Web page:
Common Types of Bank Loans

There are a number of types of institutions that offer small business loans, although each type of lender may be better suited to different lending situations.

Banks include traditional savings banks, savings and loans, and commercial banks are generally the first place small business owners think of when looking for institutional financing. Credit unions can offer generous terms to their members, but make mostly consumer loans. Consumer finance companies may be willing to make higher-interest loans to higher-risk borrowers.

Commercial finance companies may be worth considering especially if you need a loan for inventory or equipment purchases.

There are two major characteristics that vary among bank loans: the term of the loan and the security or collateral required to get the loan.

1. Loan term. The "term" of the loan refers to the length of time you have to repay the debt. Debt financing can be either long-term or short-term. Long-term debt financing is commonly used to purchase,improve, or expand fixed assets such as your plant, facilities, major equipment, and real estate. If you are acquiring an asset with the loan proceeds, you will ordinarily want to match the length of the loan with the useful life of the asset. Short-term debt is often used to raise cash for cyclical inventory needs, accounts payable, and working capital.

2. Secured or unsecured debt. Debt financing can also be secured or unsecured. A secured loan is a promise to pay a debt, where the promise is "secured" by granting the creditor an interest in specific property (collateral) of the debtor. If the debtor defaults on the loan, the creditor can recoup the money by seizing and liquidating the specific property used for collateral on the debt for startup small businesses, lenders will usually require that both long- and short-term loans be secured with adequate collateral.

Because the value of pledged collateral is critical to a secured lender, loan conditions and covenants, such as insurance coverage, are always required of a borrower. You can also expect a lender to minimize its risk by conservatively valuing your collateral and by loaning only a percentage of its appraised value. The maximum loan amount, compared to the value of the collateral, is known as the loan-to-value ratio.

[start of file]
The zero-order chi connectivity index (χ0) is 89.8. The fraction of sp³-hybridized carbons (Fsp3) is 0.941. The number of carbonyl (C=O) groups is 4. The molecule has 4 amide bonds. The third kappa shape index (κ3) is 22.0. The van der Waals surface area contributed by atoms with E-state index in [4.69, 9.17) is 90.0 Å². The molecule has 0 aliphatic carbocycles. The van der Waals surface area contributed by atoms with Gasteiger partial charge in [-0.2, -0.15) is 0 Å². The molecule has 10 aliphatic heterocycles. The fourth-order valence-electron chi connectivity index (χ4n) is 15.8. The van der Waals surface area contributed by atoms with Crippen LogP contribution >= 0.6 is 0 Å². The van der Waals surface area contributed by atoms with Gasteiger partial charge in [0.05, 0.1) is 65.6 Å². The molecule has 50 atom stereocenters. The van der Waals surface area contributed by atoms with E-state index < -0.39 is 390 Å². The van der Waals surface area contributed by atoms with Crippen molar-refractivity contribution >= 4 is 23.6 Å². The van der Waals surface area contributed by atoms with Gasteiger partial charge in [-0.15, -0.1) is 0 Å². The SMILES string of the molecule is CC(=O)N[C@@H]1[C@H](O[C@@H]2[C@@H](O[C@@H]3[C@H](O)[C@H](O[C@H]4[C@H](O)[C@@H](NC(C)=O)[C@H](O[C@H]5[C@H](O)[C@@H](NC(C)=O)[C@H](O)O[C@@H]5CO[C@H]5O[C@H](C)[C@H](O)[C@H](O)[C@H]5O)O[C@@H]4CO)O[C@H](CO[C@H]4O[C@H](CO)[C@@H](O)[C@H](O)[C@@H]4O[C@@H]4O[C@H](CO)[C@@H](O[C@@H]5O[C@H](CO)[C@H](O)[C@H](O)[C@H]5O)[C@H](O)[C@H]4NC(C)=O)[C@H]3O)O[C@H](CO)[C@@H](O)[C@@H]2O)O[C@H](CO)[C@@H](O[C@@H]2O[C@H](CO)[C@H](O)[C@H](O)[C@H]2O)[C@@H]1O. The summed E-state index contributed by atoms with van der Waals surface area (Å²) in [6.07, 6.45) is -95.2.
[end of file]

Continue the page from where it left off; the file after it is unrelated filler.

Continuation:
A lender might be willing to loan only 75 percent of the value of new commercial equipment. For example, If the equipment was valued at $100,000, it could serve as collateral for a loan of approximately $75,000.

An unsecured loan is also a promise to pay a debt. Unlike a secured loan, the promise is not supported by granting the creditor an interest in any specific property. The lender is relying upon the creditworthiness and reputation of the borrower to repay the obligation. An example of an unsecured loan is a revolving consumer credit card such as VISA and Mastercard. Sometimes, working capital lines of credit are also unsecured.

If the borrower defaults on an unsecured loan, the creditor has no priority claim against any particular property of the borrower. The creditor can try to obtain just a money judgment against the borrower. Until a small business has an established credit history, it cannot usually get unsecured loans because of the business's risk.

3. Specific types of bank loans. In addition to consumer loans and mortgages, the most common types of loans given by banks to startup and emerging small businesses are:

 

  • working capital lines of credit for the ongoing cash needs of the business

  • credit cards which has a higher-interest

  • unsecured revolving credit which are short-term commercial loans for one to three years

  • longer-term commercial loans: generally secured by real estate or other major assets

  • equipment leasing for assets you don't want to buy outright
  • letters of credit for businesses engaged in international trade

     








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